Tuesday, July 29, 2008

Justice Speaks will Texas listen?

I've met the Judge that Texans love to hate.

Judge Justice, go get them. Perhaps fixing this will aid in slowing or stopping the massive drop out rate in Texas and bring hope to these students.

Judge rips bilingual program
Gary Scharrer - SAEN

AUSTIN — A federal judge's ruling that Texas is not living up to its obligation to properly educate students who struggle with the English language gives hope to many of those children with dismal academic achievement, a civil rights lawyer said Monday.

The state of Texas is not complying with the federal Equal Education Opportunity Act in that public schools are failing their obligation to overcome language barriers, Senior U.S. District Judge William Wayne Justice said in a 95-page ruling on Friday.

“The failure of secondary (limited English proficient) students under every metric clearly and convincingly demonstrates student failure, and accordingly, the failure of the (English as a Second Language) secondary program in Texas,” Justice wrote in the opinion, which reversed his July 30, 2007 ruling in the case.

Justice's ruling disappointed TEA officials.

“We're continuing to study this latest ruling, but it is likely that we will ask the attorney general to appeal it,” agency spokeswoman Debbie Ratcliffe said.

Attorneys for Attorney General Greg Abbott also are studying the ruling, “and we are weighing the prospects of an appeal,” said Abbott spokesman Tom Kelley.

More than 145,000 Texas students in grades seven through 12 are considered deficient in English. Students in those secondary grades have a dropout rate at least twice that of their peers. Their performance on the TAKS tests falls far behind other students.

For example, Justice noted the eighth-grade achievement gap for reading never got better than 48 percentage points between limited English proficient students and all students from 2003 to 2006. The 10th-grade achievement gap for mathematics never got better than 31 percentage points during that same time period. And the 11th-grade achievement gap for science never got better than 30 percentage points.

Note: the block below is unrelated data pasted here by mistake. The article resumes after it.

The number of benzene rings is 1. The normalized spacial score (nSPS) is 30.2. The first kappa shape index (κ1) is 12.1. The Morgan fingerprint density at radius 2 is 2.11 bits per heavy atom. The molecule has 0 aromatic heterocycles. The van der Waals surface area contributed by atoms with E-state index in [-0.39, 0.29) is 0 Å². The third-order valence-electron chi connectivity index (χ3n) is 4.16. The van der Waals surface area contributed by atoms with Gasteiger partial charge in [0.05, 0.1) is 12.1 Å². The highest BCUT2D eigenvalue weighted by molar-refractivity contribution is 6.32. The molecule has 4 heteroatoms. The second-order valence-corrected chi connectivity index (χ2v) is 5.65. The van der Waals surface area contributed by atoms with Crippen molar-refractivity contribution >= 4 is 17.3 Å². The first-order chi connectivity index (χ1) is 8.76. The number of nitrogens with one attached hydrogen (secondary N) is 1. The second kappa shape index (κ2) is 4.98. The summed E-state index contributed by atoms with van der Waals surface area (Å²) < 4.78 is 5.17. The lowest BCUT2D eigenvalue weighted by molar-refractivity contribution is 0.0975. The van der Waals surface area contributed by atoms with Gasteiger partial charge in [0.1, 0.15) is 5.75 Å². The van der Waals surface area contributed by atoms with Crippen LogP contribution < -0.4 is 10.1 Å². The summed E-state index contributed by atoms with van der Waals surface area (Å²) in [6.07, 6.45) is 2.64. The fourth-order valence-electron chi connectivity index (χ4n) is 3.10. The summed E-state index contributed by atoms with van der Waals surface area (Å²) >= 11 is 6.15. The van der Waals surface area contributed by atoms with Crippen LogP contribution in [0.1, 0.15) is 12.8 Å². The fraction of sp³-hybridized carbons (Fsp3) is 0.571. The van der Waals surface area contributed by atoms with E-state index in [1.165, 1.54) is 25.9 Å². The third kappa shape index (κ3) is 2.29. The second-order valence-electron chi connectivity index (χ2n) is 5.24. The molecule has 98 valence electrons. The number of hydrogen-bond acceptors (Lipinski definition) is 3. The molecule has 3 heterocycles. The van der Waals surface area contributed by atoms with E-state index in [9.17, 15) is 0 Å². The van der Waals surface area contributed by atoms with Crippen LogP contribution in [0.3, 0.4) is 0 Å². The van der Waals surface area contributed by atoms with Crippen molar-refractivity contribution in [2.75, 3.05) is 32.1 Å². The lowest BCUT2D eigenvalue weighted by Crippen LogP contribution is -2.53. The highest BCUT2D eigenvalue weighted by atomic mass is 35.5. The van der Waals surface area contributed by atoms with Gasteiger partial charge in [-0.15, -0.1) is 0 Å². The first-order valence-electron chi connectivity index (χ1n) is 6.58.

Justice's ruling noted the testimony from former State Board of Education member Joe Bernal, of San Antonio, who called the test scores “horribly bad” and also from former Education Commissioner Shirley Neely who said, “There's not anybody in their right mind that would say these are good scores.”

The court ruling is significant because “140,000-plus English language learners at the secondary level will not be forgotten, and they will not be pushed aside by the state as a matter of convenience,” said David Hinojosa, San Antonio-based staff attorney for the Mexican American Legal Defense and Educational Fund, which helped develop the case on behalf of the League of United Latin American Citizens and the American GI Forum.

“The opportunities and the expectations for those students will not be forgotten if the state lives up to its responsibilities,” Hinojosa said.

The number of children with limited English proficiency grows by at least 30,000 a year and reached 775,432 in the school year that just ended. Of those, 711,281 were Spanish-speaking students, according to the Texas Education Agency.

The state can either “own up to the facts and fix what needs to be fixed,” Hinojosa said, or “accept the facts as they are but ignore the needs of those students and try and file an appeal and bog it down in the legal process.”

The choice is clear, Hinojosa said.

“If we want a more prosperous state, let's have a much better education for these students. If we want a less prosperous state and more burdens on our state, then let's just go ahead and continue to ignore these students,” he said.

The court has kept jurisdiction over Texas' bilingual education program since 1981.
“After a quarter century of sputtering implementation, (the state has) failed to achieve result. ... Failed implementation cannot prolong the existence of a failed program in perpetuity,” Justice wrote.